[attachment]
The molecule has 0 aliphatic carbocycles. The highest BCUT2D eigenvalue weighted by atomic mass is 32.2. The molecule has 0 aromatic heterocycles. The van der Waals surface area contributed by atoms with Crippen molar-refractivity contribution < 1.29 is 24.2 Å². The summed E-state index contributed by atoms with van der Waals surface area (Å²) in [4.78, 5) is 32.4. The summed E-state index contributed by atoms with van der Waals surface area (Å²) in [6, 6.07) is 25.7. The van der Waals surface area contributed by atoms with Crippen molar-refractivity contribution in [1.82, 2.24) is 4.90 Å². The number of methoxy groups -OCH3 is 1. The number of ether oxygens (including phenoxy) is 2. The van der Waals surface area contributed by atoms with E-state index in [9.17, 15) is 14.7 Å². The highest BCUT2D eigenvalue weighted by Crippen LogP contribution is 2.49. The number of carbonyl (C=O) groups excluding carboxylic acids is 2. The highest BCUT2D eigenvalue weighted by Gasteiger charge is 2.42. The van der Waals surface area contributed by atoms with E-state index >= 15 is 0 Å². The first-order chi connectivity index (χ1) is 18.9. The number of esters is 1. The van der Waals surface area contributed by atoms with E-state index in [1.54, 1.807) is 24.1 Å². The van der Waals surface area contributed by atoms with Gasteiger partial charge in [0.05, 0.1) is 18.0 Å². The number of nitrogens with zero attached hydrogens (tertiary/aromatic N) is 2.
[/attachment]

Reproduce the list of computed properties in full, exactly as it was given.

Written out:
The molecule has 0 aliphatic carbocycles. The highest BCUT2D eigenvalue weighted by atomic mass is 32.2. The molecule has 0 aromatic heterocycles. The van der Waals surface area contributed by atoms with Crippen molar-refractivity contribution < 1.29 is 24.2 Å². The summed E-state index contributed by atoms with van der Waals surface area (Å²) in [4.78, 5) is 32.4. The summed E-state index contributed by atoms with van der Waals surface area (Å²) in [6, 6.07) is 25.7. The van der Waals surface area contributed by atoms with Crippen molar-refractivity contribution in [1.82, 2.24) is 4.90 Å². The number of methoxy groups -OCH3 is 1. The number of ether oxygens (including phenoxy) is 2. The van der Waals surface area contributed by atoms with E-state index in [9.17, 15) is 14.7 Å². The highest BCUT2D eigenvalue weighted by Crippen LogP contribution is 2.49. The number of carbonyl (C=O) groups excluding carboxylic acids is 2. The highest BCUT2D eigenvalue weighted by Gasteiger charge is 2.42. The van der Waals surface area contributed by atoms with E-state index >= 15 is 0 Å². The first-order chi connectivity index (χ1) is 18.9. The number of esters is 1. The van der Waals surface area contributed by atoms with E-state index in [1.54, 1.807) is 24.1 Å². The van der Waals surface area contributed by atoms with Gasteiger partial charge in [0.05, 0.1) is 18.0 Å². The number of nitrogens with zero attached hydrogens (tertiary/aromatic N) is 2.